Health Front: Poultry Alarm, Unknown Medication Errors


•At least 124 people in 12 states have been sickened by salmonella infections from raw poultry produced by Foster Farms, government health officials report. The CDC has confirmed the infection by processed poultry, especially in Washington, Oregon and California. Oregon officials have identified Foster Farms chicken as the most likely source of salmonella. Presently, no recall of any products has been announced.

Foster Farms is a West Coast poultry producer. Their officials said in a statement that “all raw poultry has the potential for contamination and they urged consumers to follow safety practices, including cooking at 165 degrees or more thoroughly.” Prior to this incident the Foster farms facilities maintained a safety rating with the highest classification of performance standards.

•A recent national study of medication errors at hospitals reveals that not only does the vast majority occur outside of intensive care, but also that patients are rarely informed of the errors. Critical Care Medicine made the undisclosed errors public in their December 2012 journal. Two facts really stand out. 93.4% of medication errors occur outside of intensive care. Only 1.8% of patients are promptly informed that a medication mistake was made.

•Back pain is now considered the number one cause of disability worldwide. Most doctors have numbly decided to treat spinal condition with drugs. The Global Burden of Disease 2010 Project, a comprehensive study with the World Health Organization, Harvard School of Public Health, John Hopkins Bloomberg School of Public Health, University of Tokyo, and Imperial College of London, details lower back conditions as the number one cause of disability.

•Researchers at Johns Hopkins University Children’s Center have found that 90 % of children treated for ADHD still have just as severe symptoms 6 years later. Two thirds of the children who were on medications continued to have significant hyperactivity, impulsivity and serious inattention. More than 7% of U.S. children are now being treated for ADHD. Those children having a diagnosis of both ADHD and oppositional defiant disorder were more likely to experience persistent ADHD symptoms years later.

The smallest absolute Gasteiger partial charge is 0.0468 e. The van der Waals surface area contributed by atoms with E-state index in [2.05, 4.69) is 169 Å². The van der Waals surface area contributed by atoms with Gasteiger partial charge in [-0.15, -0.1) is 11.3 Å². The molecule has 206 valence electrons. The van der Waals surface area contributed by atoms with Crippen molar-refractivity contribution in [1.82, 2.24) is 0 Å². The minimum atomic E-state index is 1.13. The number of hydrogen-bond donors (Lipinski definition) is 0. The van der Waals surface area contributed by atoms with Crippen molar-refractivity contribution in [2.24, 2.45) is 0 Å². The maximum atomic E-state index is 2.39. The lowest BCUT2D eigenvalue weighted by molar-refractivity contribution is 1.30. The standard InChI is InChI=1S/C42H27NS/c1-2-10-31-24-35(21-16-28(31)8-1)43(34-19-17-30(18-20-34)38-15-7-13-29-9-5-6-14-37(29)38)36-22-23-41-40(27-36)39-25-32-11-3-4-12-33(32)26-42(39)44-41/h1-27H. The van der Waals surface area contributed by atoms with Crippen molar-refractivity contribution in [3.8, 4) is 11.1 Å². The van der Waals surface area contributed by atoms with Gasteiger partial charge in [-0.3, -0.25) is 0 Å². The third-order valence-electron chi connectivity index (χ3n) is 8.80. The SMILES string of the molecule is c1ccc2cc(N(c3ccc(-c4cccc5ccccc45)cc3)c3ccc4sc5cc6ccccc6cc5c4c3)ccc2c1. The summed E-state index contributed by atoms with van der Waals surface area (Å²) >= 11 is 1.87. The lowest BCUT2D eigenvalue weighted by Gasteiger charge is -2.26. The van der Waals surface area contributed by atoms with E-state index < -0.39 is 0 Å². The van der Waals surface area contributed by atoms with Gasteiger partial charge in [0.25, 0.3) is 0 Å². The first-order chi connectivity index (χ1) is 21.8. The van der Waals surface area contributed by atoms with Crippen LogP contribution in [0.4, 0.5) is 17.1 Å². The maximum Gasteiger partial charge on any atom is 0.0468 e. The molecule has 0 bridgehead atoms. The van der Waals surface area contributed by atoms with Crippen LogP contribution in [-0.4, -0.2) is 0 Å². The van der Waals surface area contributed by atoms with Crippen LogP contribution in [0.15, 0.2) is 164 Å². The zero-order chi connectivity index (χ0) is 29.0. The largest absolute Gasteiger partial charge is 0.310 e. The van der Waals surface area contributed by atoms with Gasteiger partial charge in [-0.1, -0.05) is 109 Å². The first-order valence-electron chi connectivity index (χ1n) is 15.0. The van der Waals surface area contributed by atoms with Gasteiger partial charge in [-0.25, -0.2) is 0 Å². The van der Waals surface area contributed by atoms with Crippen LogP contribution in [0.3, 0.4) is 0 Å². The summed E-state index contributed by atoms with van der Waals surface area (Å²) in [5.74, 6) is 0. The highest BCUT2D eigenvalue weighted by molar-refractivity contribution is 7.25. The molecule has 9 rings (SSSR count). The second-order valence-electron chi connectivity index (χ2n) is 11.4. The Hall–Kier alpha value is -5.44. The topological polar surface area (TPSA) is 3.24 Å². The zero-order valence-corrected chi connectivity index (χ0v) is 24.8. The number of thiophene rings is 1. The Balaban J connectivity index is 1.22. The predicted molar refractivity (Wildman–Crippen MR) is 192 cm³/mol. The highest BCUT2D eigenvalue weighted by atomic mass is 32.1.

Experts estimate the condition costs the United States between $36 and $52 billion every year.

•More evidence is fueling the debate about the 2009-2010 H1N1 flu vaccine. It was first reported in March by the journal Public Library of Science ONE which found cases of narcolepsy, an incurable sleeping disorder had skyrocketed by 1,700 percent in children and teenagers following the widespread administration of Pandemrix, a flu vaccine manufactured by GlaxoSmithKline. Scientists have associated the mass vaccination campaigns for Pandemrix with the spike in cases of narcolepsy. Even Emmanuel Mignot, one of the world’s leading experts on narcolepsy stated to reporters that there is “no doubt in his mind whatever” that the influenza vaccine of 2009-2010 is directly responsible. 800 children are now confirmed to have the autoimmune disorder as the European Medicines Agency has blocked any further use of the vaccine from being administered.

•A new study shows that nearsighted children get worse during the darker winter months. For nearsighted children, vision deteriorated faster when days were shortest and more slowly during the longer summer days. Prior research in the U.S. (where almost a third of people have nearsightedness) revealed that the eyesight condition deteriorated more during the school year months and less during the summer schedule. A past study from Singapore, where days and daylight are about the same length all year, found no seasonal difference in the progression of nearsightedness. However, the latest study is the first to link nearsightedness progression with hours of available daylight. These recent studies take the cause of the eye disorder away from school work.

Post Metadata

February 22nd, 2013

Leave a Reply